Services have enabled manufacturing in the U.S. to become more efficient and competitive
Services have enabled manufacturers to take advantage of cutting edge technologies and become more productive. Services have also enabled manufacturers to grow the value of their operations from the initial stage of designing their products to the final stage of getting their products to their customers. Manufacturing has become a complex mix of many types of services, automation, and computer-driven production, with a large and growing share of value derived from the services components.
Consumer and capital goods increasingly embody a greater percentage of services. Manufacturing companies have increased their reliance on services for their inputs, and services constitute a significant portion of their outputs and revenue. Rather than thinking of manufacturing and services as separate economic activities in today’s economy, it is much more realistic and essential to think of them as having become inextricably intertwined. Manufacturing companies are now great users, producers and traders of services. It is in fact efficient services that make U.S. manufacturing more productive and give it a competitive edge in global markets. A new term, “servicification,” has been coined to describe the increasing use of services by manufacturing firms in their purchases and production, as well as their exports, pointing to the integrated role that services play in every step of the process (Swedish National Board of Trade). This is part of an overall global trend as noted in a recent OECD study on services and manufacturing which found that in the digital age, “services are part of a ‘business ecosystem’ where collaboration with customers, partners and contractors is the key to innovation and productivity.” (OECD 2017 study)
Manufacturing firms in the U.S. are buying producing more services than before. They also sell and export more services, embodied during the production process or after, as essential -sales components. The acceleration of this trend, first noted in the mid-1970s, has transformed the business of manufacturing, with implications for both competitiveness and government policy. In particular, it has become clear that the interaction between goods and services in the manufacturing sector improves productivity and contributes to job creation, economic growth and a strong competitive advantage in international trade. A policy focus on increasing competitiveness in manufacturing thus necessarily needs to focus on services as well and to view these as parts of an integrated whole.
- The importance of services in manufacturing output is growing
A strong manufacturing sector is essential for growth and productivity in the United States. But the key to competitiveness and success in manufacturing has changed. According to a study by the McKinsey Global Institute, the new era of manufacturing will be marked by highly agile, networked enterprises that use information and analytics as skillfully as they do talent and machinery to deliver products and services to global markets. The services content of this output will be high.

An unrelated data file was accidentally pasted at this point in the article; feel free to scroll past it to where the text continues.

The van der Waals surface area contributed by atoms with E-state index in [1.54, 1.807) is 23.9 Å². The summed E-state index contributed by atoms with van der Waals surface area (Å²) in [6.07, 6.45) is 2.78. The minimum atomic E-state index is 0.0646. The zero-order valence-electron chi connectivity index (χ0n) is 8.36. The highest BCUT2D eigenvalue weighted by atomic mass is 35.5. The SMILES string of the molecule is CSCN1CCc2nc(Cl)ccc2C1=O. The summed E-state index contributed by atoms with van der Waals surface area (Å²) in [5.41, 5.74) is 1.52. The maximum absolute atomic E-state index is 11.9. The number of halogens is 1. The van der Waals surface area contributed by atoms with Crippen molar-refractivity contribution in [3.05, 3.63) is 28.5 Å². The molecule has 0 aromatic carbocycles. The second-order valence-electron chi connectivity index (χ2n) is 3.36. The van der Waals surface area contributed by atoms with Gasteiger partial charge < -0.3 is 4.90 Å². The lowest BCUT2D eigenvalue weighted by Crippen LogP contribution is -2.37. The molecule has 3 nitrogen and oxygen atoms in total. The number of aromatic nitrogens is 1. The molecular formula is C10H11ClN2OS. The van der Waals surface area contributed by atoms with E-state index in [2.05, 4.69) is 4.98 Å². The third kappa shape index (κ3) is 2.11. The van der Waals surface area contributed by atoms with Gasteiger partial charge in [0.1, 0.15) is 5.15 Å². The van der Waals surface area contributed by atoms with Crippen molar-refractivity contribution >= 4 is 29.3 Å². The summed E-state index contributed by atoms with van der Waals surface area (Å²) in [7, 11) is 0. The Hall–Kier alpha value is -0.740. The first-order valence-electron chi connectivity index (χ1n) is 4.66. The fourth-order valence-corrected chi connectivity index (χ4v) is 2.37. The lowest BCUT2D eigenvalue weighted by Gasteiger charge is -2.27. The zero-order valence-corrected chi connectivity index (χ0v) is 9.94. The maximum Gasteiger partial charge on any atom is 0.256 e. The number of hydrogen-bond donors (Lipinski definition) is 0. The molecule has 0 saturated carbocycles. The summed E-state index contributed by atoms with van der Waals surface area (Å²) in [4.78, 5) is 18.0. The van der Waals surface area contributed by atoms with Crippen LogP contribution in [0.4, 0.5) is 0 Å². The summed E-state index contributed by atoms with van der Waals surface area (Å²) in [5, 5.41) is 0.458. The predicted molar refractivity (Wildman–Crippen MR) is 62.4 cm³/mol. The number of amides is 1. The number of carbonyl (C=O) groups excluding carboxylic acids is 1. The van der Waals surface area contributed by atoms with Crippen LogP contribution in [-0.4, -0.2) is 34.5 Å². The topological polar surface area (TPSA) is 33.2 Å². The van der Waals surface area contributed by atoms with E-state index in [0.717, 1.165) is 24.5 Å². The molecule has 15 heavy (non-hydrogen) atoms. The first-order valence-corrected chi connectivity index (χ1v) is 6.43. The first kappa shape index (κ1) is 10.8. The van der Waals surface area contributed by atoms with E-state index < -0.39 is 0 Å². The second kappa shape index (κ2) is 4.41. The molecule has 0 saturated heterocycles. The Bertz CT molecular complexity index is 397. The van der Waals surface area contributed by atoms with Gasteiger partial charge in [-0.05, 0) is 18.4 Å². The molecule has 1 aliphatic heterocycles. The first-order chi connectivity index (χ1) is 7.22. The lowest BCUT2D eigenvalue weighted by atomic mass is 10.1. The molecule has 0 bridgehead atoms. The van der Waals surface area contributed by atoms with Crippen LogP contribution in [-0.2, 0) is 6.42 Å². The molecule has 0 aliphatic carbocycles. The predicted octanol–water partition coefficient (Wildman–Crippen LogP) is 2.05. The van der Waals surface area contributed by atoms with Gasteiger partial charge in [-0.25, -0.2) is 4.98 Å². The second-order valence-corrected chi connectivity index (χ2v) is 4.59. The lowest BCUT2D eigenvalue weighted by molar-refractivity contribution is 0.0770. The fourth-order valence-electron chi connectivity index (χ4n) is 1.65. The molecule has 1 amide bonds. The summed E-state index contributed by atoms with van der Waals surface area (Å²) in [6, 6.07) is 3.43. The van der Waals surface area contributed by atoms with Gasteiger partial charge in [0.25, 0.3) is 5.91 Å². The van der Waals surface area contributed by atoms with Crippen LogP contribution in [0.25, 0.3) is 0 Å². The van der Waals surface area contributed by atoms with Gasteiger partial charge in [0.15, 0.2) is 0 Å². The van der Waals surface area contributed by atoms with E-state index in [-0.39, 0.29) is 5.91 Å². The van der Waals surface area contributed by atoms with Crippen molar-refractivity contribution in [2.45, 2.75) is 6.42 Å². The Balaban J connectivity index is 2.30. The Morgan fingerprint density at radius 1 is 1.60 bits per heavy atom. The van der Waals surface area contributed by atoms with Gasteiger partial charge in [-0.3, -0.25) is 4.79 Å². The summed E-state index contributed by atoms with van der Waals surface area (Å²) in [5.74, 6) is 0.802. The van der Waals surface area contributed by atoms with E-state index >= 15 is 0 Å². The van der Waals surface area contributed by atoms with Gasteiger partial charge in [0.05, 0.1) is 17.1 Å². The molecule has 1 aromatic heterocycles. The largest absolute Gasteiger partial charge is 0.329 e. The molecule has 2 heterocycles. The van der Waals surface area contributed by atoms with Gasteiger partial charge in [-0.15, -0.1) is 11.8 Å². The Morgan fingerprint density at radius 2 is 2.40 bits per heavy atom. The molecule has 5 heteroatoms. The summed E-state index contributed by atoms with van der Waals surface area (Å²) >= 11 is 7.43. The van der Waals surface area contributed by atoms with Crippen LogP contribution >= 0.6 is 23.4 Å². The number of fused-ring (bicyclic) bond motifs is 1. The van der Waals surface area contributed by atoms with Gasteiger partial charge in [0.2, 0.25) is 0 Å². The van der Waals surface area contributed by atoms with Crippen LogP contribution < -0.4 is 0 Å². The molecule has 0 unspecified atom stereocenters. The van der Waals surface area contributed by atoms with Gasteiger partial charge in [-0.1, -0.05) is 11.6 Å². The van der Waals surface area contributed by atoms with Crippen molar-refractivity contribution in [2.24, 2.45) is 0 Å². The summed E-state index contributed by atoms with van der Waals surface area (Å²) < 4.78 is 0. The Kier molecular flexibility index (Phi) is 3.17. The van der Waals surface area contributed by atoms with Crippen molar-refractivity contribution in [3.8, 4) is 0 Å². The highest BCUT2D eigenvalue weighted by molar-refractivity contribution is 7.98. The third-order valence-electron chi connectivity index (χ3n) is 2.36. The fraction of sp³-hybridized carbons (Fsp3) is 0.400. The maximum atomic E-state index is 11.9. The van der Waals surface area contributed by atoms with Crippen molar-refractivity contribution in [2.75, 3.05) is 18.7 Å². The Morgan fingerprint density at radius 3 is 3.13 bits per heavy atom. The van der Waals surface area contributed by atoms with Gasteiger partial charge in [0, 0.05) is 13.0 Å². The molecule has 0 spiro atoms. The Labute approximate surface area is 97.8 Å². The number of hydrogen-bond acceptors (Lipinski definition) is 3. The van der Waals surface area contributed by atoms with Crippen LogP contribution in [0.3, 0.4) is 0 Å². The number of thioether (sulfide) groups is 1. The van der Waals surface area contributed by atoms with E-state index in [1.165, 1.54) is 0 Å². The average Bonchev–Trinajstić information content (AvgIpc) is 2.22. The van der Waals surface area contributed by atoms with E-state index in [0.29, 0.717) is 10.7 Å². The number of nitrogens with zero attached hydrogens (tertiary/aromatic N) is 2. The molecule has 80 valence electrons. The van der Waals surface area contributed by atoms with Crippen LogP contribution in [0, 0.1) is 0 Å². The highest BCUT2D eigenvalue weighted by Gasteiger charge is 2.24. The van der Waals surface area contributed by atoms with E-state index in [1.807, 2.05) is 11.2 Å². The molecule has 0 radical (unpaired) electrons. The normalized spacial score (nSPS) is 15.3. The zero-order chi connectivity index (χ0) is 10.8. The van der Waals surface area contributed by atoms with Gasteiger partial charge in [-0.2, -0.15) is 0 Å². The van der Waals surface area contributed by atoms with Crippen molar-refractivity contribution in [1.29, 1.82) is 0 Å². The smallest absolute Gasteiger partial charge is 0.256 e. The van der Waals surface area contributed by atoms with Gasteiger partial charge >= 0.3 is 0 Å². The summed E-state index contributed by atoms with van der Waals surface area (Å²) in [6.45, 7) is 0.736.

The US ITC describes three key drivers of the increased use of services by manufacturing firms. These include the increased geographic spread of supply chains that require ever-greater specialization; the need to cut costs and improve efficiency; and the desire to deepen and improve customer relationships by providing services related to their product (US ITC study). Utilizing services is now an essential strategy for manufacturing firms to differentiate and customize their products from competitors, including the critical need of after-sale servicing.
While services are used throughout the manufacturing process, some services such as research and development are incorporated at the beginning of the value chain, while others such as retailing, after-sales service, and maintenance and repair are relevant at the end of the chain. Still other services are needed throughout the manufacturing process at every stage, such as telecommunications and financial services, accounting and management services. On average, about one-fourth of intermediate inputs used by U.S. manufacturing firms were constituted by services in 2011; notably, this figure was much higher for certain types of products, especially electronics, where the ‘services intensity’ reached as high as 47.6 percent in manufacturing output (US ITC study). A 2017 OECD report based on a survey of OECD countries found that “Across countries between 25% and 60 % of employment in manufacturing firms is found in service support functions such as R&D, engineering, transport, logistics, distribution, marketing, sales, after-sales service, IT, management and back office support.” (OECD 2017 study)
Business services play the most important role in manufacturing. These are also the services that have grown most dynamically in the U.S. and globally. Business service providers sell the majority of their output to other firms intended as intermediate inputs into final products rather than to final consumers. Such services are wide-ranging and varied, but generally include the more highly-skilled components of the services industries, such as finance, telecommunications, professional services (legal, accounting), and computer and data-processing services, among others. Such business services have become more productive over recent years thanks to the application of changes and improvements in information technology, computer applications, and data processing.